Ivy Grimes (Virginia) has an M.F.A. from the University of Alabama. She has work published in Salt Hill, Weave, WomenArts Quarterly Journal, Eclectica, McSweeney’s Internet Tendency, PANK, Barn Owl Review, DIAGRAM, and elsewhere. For more of her writing, please visit www.ivyivyivyivy.com.
Sam Grieve (Connecticut) was born in Cape Town, and lived in Paris and London prior to settling down in Connecticut. Her work has appeared in numerous magazines, including PANK and Southern Indiana Review. One of her stories was recognized as Notable in The Best of American Nonrequired Reading 2014. In 2015, she won the Broad River Review Rash Award for Fiction.
Jennifer Highland’s (New Hampshire) poetry has appeared in Panoply, Claudius Speaks, Watershed Review, Rappahannock Review, Atlanta Review, and other magazines and anthologies. She hikes, grows vegetables, and practices osteopathic medicine in central New Hampshire.
Calvin Jackson (Maryland) is an artist and photographer. When his image was selected for this year’s cover, he told Delmarva Review that “My interest in art began at an early age. Photography has led me to a world of subjects. My photography reflects the many things that have captured my interest. I strive to capture an action, a characteristic, or an emotion, whether it is in a person or an object. I usually use color to show the complexities of the subject. But, when I want the viewer to see a story, I use black and white, or mono tone.”
James Keegan (Delaware) is a writer, educator and actor. His poems, essays, and short fiction have appeared in Poet Lore, Southern Poetry Review, The Gettysburg Review, and The Best of Small Fictions of 2015. He is an associate professor of English and theater at the University of Delaware, Georgetown. He has appeared recently on stage at The American Shakespeare Center, Pittsburgh Irish and Classical Theater, The Folger Shakespeare Theater, and Theatreworks. He lives in Milton, Delaware.
Brian Jerrold Koester (Massachusetts) holds an MFA from the Bennington Writing Seminars. His work has appeared or is forthcoming in Louisiana Literature Journal, The Ghazal Page, HeartWood, Peacock Journal, Poetry Pacific, and Right Hand Pointing. He lives in Lexington, Massachusetts and has been a freelance cellist.
Lowell Bruce McKay (California) is a lecturer at the University of California, Irvine. His stories have appeared in The Southern Review, Southwest Review and ZYZZYVA. Born in Los Angeles, he was raised in California and Missouri. He lives now in Southern California with his wife, children, and Herbert, the one-eyed shelter dog.
Desirée Magney (Maryland), an attorney, writes nonfiction and poetry. Her work has been published in bioStories, Bethesda Magazine, Delmarva Review, The Washington Post Magazine, Washingtonian Magazine, The Writer’s Center – Art Begins with a Story, Jellyfish Whispers, and the Best of Anthology, Storm Cycle. She is the publisher of Little Patuxent Review and teaches at The Writer’s Center in Bethesda, Maryland.
Benjamin Mangrum (Michigan) holds positions with the Society of Fellows and the Department of English at the University of Michigan. He has also taught at Davidson College and completed a Ph.D. at the University of North Carolina at Chapel Hill. His literary criticism is published or forthcoming in such journals as Arizona Quarterly, American Literature, and PMLA.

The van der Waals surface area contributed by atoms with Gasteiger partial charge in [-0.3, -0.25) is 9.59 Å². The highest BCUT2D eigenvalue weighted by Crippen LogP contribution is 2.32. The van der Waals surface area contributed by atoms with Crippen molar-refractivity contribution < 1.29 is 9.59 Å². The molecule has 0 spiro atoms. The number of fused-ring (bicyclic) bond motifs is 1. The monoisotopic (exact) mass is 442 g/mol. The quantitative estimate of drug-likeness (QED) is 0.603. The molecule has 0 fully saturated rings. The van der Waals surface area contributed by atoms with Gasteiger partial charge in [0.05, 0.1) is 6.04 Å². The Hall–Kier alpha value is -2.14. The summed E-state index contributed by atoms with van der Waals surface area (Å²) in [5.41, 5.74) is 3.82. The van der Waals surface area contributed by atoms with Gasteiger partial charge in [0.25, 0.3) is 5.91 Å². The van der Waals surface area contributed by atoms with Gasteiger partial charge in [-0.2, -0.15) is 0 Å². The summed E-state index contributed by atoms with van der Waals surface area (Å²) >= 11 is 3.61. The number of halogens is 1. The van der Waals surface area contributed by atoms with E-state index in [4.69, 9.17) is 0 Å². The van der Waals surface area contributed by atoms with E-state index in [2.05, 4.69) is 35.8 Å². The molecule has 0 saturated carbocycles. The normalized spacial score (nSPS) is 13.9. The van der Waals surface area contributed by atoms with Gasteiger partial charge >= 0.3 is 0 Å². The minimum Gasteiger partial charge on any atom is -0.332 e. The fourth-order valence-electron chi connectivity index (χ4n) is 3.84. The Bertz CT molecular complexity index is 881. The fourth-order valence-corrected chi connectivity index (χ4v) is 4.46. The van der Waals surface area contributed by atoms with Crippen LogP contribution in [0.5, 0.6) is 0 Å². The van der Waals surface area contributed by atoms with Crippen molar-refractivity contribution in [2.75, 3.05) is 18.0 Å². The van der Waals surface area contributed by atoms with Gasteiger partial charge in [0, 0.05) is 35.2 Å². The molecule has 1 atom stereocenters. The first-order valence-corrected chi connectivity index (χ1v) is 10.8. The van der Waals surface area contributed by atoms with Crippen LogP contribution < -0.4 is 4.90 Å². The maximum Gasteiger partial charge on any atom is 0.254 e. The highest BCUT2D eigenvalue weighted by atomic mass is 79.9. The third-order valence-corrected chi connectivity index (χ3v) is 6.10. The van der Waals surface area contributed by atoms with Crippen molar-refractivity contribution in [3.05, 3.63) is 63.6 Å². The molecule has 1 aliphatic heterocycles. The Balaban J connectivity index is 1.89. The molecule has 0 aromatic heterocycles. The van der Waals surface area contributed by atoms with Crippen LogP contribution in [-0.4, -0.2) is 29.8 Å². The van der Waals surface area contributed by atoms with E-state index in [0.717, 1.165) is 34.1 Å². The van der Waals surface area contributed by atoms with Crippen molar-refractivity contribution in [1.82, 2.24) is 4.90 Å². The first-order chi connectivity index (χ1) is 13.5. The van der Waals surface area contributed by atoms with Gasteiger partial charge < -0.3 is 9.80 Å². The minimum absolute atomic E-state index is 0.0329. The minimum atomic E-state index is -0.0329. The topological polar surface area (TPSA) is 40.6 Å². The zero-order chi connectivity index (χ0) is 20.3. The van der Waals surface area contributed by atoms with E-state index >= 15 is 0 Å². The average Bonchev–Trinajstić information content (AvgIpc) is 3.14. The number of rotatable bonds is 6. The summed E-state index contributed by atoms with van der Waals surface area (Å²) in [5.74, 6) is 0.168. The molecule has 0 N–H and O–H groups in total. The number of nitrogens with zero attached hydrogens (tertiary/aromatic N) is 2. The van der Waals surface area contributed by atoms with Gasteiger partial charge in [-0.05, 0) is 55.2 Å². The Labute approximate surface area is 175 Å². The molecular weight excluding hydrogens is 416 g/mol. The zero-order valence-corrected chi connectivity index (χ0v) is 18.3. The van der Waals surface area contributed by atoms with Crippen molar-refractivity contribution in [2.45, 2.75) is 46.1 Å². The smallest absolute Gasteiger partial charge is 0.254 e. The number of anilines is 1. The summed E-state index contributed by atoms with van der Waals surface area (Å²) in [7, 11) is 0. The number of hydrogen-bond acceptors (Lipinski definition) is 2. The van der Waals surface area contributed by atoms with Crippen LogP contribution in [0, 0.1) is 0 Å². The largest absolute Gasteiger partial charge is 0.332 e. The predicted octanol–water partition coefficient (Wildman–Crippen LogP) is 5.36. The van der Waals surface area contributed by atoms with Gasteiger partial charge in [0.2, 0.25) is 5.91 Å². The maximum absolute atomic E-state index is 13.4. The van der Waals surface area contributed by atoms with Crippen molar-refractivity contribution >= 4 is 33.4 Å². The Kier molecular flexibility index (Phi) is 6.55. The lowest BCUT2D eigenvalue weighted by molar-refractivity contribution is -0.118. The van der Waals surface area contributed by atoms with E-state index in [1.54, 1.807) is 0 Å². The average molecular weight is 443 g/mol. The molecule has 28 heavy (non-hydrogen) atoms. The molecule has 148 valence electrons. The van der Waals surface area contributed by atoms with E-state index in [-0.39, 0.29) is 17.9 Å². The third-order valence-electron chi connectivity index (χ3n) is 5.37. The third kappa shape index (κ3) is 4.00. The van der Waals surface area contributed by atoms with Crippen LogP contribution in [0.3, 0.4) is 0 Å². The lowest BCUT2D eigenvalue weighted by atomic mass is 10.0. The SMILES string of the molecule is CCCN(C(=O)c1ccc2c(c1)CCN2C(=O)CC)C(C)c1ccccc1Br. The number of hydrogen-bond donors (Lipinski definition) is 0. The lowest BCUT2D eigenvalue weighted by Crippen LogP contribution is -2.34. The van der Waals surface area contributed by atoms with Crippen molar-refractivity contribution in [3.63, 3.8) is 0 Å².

Marsha Mathews’s (Georgia) new chapbook, Growing Up with Pigtails, presents both narrative and lyrical reflections on that sometimes troubling, sometimes triumphant experience of growing up, girl. Earlier books include Hallelujah Voices (Aldrich, 2012), Sunglow & a Tuft of Nottingham Lace, Red Berry Editions, and Northbound Single-Lane, (Finishing Line, 2010). Her work appears in Appalachian Heritage, Greensboro Review, The Los Angeles Review, and Literature Today.
Carol Matos’s (New York) debut collection of poems, The Hush Before the Animals Attack, was published by Main Street Rag in 2013. Her poetry has appeared in 34th Parallel, The Comstock Review, ROOM, The Prose-Poem Project, Columbia Journal, RHINO, and The Chattahoochee Review. She has been a semifinalist for the Spoon River Poetry Review Editors’ Prize, and a nominee for the Pushcart Poetry Prize. Formerly a professional photographer with exhibitions in New York City and Europe, she now serves as Vice President for Administration at Manhattan School of Music.
Jane Miller’s (Delaware) poetry has appeared in the Iron Horse Literary Review, Summerset Review, cahoodaloodaling, Watershed Review, Mojave River Review, Pittsburgh Poetry Review, and Broadkill Review among others. A finalist in the 2016 IHLR chapbook contest, she received a 2014 Individual Artist Fellowship in poetry from the Delaware Division of the Arts. She lives in Wilmington, DE.
Susan Mockler’s (Virginia) work has appeared in Poet Lore, The Cortland Review, The Paterson Literary Review, Lunch Ticket, Voices in Italian Americana, and the anthology, My Cruel Invention, among others. Her chapbook, Noisy Souls, was published by Finishing Line Press. She was a finalist in the 2016 Moving words contest, is a poet in the Arlington County school system, and teaches writing and literature at a local university. She lives in Arlington, Va.